The billion-dollar remodeling market offers Wet Heads a tremendous opportunity to warm hearts with warm floors.

As a Bostonian living in temporary exile in Minnesota, it's amazing to see the amount of new construction here in the land of Jesse "The Governing Body" Ventura. Drive through towns such as Lakeville, Savage or Prior Lake, and you can see thousands of new homes sprouting out of the ground like cornstalks - not to mention the ever-present "My Governor Can Beat Up Your Governor" bumper sticker on the pickup truck in front of you.

In many other parts of the country, new construction continues to be strong. Maybe not like Minnesota - but certainly strong enough to keep plenty busy. Not surprisingly, the growth in radiant floor heating has gone hand-in-glove with the ongoing new construction boom. Also not surprisingly, most contractors use floor heating almost exclusively for new work.

However, the forecasters are predicting that the remodel and retrofit market is going to go kablooey in the next several years - if it hasn't already. This prediction represents one hell of an interesting opportunity for the smart radiant heating contractor.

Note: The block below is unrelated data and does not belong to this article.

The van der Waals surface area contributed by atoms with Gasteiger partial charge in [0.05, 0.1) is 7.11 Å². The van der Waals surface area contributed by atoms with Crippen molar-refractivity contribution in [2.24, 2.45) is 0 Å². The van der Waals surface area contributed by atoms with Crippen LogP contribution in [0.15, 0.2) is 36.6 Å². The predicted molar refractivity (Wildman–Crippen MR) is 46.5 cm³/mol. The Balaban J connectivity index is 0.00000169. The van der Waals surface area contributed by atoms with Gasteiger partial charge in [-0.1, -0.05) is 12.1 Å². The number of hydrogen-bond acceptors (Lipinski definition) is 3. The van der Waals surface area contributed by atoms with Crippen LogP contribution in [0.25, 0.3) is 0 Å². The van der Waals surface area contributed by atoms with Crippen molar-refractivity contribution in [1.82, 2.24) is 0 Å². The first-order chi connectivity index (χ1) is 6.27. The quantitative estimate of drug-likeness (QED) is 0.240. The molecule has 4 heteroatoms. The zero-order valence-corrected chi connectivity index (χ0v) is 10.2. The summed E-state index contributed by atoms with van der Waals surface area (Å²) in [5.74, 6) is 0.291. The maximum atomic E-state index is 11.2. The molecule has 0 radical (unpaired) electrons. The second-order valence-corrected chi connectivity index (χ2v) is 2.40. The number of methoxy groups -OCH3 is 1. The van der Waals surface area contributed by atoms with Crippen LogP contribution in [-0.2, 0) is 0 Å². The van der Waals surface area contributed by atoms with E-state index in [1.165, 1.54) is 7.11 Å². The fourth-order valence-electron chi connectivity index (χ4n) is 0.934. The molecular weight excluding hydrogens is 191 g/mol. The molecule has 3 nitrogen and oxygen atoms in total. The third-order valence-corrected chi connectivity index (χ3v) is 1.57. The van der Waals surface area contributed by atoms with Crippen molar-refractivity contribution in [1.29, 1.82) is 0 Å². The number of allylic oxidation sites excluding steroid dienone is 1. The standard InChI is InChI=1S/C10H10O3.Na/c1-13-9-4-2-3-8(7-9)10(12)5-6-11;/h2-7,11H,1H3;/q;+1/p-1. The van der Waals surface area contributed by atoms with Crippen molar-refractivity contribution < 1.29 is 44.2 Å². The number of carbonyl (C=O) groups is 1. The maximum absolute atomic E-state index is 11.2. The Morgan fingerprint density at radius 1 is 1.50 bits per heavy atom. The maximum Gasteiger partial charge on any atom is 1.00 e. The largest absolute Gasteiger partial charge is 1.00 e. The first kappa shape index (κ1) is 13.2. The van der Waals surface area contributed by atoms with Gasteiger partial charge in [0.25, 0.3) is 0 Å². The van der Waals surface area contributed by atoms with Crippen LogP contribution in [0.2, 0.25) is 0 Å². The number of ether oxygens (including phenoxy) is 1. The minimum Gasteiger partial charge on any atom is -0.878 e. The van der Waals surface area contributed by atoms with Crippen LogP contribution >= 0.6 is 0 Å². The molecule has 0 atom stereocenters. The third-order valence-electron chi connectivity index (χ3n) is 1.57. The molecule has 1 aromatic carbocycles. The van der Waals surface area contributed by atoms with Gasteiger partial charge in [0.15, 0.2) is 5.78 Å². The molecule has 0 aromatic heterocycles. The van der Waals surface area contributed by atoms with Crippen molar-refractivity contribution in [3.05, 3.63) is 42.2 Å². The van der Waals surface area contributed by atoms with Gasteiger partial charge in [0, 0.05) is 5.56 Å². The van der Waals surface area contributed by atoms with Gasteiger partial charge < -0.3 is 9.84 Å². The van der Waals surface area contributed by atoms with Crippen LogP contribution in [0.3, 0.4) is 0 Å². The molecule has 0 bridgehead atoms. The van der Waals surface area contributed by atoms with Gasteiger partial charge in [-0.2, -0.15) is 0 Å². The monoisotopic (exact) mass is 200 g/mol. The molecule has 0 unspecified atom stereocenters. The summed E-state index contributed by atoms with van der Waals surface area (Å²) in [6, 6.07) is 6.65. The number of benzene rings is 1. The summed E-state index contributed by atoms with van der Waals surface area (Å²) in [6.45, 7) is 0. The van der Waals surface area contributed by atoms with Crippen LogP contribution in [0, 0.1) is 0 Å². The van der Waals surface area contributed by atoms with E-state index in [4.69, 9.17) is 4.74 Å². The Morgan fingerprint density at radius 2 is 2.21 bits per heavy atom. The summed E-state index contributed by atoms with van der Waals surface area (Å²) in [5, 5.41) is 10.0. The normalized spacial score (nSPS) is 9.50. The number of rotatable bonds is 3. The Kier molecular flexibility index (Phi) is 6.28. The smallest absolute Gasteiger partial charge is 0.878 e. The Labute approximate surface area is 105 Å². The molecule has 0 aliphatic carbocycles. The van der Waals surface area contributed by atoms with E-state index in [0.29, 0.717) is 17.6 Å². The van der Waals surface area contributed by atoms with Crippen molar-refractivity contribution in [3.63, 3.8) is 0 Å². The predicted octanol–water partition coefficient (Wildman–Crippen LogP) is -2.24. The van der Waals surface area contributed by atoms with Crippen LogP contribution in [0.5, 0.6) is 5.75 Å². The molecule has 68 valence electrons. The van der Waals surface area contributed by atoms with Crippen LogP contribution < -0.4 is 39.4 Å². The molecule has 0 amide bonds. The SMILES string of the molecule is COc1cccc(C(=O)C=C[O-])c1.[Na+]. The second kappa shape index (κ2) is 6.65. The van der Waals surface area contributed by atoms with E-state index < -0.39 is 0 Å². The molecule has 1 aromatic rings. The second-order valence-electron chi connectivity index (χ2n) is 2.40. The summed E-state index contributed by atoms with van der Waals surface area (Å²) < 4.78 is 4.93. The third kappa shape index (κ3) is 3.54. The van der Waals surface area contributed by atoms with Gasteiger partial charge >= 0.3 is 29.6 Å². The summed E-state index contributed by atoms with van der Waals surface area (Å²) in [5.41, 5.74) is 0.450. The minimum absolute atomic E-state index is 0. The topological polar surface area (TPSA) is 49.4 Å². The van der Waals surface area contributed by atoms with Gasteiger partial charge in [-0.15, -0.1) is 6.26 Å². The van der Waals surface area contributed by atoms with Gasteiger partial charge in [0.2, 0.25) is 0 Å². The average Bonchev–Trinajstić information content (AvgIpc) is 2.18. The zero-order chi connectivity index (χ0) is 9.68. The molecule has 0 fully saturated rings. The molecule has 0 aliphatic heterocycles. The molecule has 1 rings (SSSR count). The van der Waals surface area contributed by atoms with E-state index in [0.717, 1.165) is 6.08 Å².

Why look at the remodel/retrofit market? Lots of reasons. First and foremost, the remodel/retrofit market offers a place where quality and service can easily outshine price. Got some solid sales skills to go along with the quality products you install? You can thrive here.

Second, and no less important, remodel/retrofit jobs can be very, shall we say, challenging. You've seen the crawlspaces, and you know what it's like trying to weave pipe through an 80-year-old house. It requires more than a little independent thinking. Your own creativity, plus a healthy dose of courage, can weed out lots of competitors and provide you with some healthy profits.